Heroes of Technical Support: American Standard/Trane HVAC

Loyal readers may recall that I’ve been fighting high humidity in our house for a while (see ChatGPT is almost as bad at home maintenance as I am for a discussion about how window replacement resulted in our A/C being oversized).

I decided to splurge on the top-of-the-line Trane/American Standard TAM9 air handler and a variable-speed condenser for one of the three systems in our house. Once installed, the humidity did go down from about 55-60 percent to 45-50 percent. Mission accomplished, as George W. Bush might say? No. The thermostat raised dire warnings about “Err 166.00”. This is something to do with the Electronic Expansion Valve (EEV) and “superheat”, two terms that I can’t understand. After the error was raised, power consumption for the air handler dropped to about 20 watts, i.e., less than a small window fan. How could this possibly work even if the compressor was running at only 50 percent? That would be 1.5 tons (out of 3) spread into 5 rooms with 20 watts of fan power? After a week in this state, the system failed completely.

The dealer said that he had no idea what was wrong, but was planning to swap components out until the problem went away. “Maybe it is a sensor. Maybe it is the fan motor,” he guessed. Why not call the manufacturer’s tech support line? “They’re useless.”

He was over at the house the other day (Visit #5?) and I had him call tech support on speaker just to humor me. After learning that the 166.00 errors typically happen between 4 and 8 am, American Standard’s tech support expert attributed the problem to the thermostat being set at 72 degrees. “There is no cooling load in the middle of the night and nothing for the system to do, so it shuts the EEV valve to protect the compressor,” he said. What was his recommended fix? “Set the thermostat to 75, which is what air conditioners are designed for.” If this kind of protection was necessary, how had the previous single-stage system managed to survive more than 6 years, at least 1.5 of those years with the thermostat set to 72? “They don’t have as many sensors as the latest equipment.”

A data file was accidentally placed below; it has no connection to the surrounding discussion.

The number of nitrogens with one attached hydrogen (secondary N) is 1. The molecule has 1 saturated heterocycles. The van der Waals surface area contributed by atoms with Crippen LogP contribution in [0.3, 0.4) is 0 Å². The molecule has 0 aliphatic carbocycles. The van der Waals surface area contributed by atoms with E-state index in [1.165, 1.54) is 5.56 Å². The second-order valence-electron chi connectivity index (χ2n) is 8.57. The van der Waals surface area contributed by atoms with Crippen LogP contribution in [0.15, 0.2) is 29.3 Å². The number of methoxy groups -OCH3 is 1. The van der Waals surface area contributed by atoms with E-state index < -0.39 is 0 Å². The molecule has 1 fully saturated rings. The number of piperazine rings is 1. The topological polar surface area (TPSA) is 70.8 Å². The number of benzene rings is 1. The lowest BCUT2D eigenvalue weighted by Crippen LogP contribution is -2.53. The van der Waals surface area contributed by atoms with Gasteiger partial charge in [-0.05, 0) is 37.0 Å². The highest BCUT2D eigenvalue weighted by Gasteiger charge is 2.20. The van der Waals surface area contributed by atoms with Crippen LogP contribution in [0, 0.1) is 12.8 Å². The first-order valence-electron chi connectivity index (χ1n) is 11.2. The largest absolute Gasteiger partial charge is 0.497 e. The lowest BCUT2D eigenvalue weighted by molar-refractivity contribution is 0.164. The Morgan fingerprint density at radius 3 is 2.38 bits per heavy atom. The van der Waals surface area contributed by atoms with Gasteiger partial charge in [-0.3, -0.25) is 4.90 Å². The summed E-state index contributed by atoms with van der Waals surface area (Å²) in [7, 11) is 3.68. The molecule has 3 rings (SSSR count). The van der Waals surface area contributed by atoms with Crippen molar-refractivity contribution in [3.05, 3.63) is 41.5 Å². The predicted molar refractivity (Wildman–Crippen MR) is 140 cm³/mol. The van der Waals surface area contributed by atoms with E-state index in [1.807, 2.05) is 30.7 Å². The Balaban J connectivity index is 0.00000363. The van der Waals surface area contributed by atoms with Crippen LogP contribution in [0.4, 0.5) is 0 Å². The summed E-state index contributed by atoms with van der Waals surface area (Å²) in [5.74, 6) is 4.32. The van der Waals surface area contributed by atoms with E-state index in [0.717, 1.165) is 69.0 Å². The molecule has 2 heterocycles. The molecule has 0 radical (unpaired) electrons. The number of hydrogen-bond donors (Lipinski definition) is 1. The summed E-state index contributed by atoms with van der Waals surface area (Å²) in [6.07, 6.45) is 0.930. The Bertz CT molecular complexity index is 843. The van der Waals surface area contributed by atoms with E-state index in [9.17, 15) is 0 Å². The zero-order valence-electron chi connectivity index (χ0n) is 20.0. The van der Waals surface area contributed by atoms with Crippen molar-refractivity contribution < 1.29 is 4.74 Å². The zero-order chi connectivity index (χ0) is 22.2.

(He is correct that the Manual J calculation for sizing air conditioning typically assumes an indoor setting of 75F and an outdoor temp that is supposed to be the 99th percentile of hotness. In Palm Beach County, that’s 91 degrees, though if sizing a variable-speed system maybe it should be bumped to 95 to allow for the possibility that Professor Dr. Greta Thunberg, Ph.D.is a true prophetess.)

In short, what had caused the problem with our $12,000+ air conditioner was that we had tried to use it as an air conditioner and it wasn’t smart enough simply to turn itself off when the room temperature reached the thermostat set temperature.

(Everyone likes Lennox better, but their fancy “communicating” gear requires 4 wires between air handler and condenser and our existing systems had either 3 wires or 2 wires run between indoor and outdoor units. Trane’s communicating gear requires only 2 wires, so we’re stuck with Trane unless we want to start opening up walls and ceilings to run new wires. Florida houses have no basements and no attics, which makes retrofitting problematic, but nobody seems to care because the standard practice is to gut-rehab or bulldoze after 20-30 years (or 6, if you’re an elite New York-based environmentalist and sustainability expert).)

27 thoughts on “Heroes of Technical Support: American Standard/Trane HVAC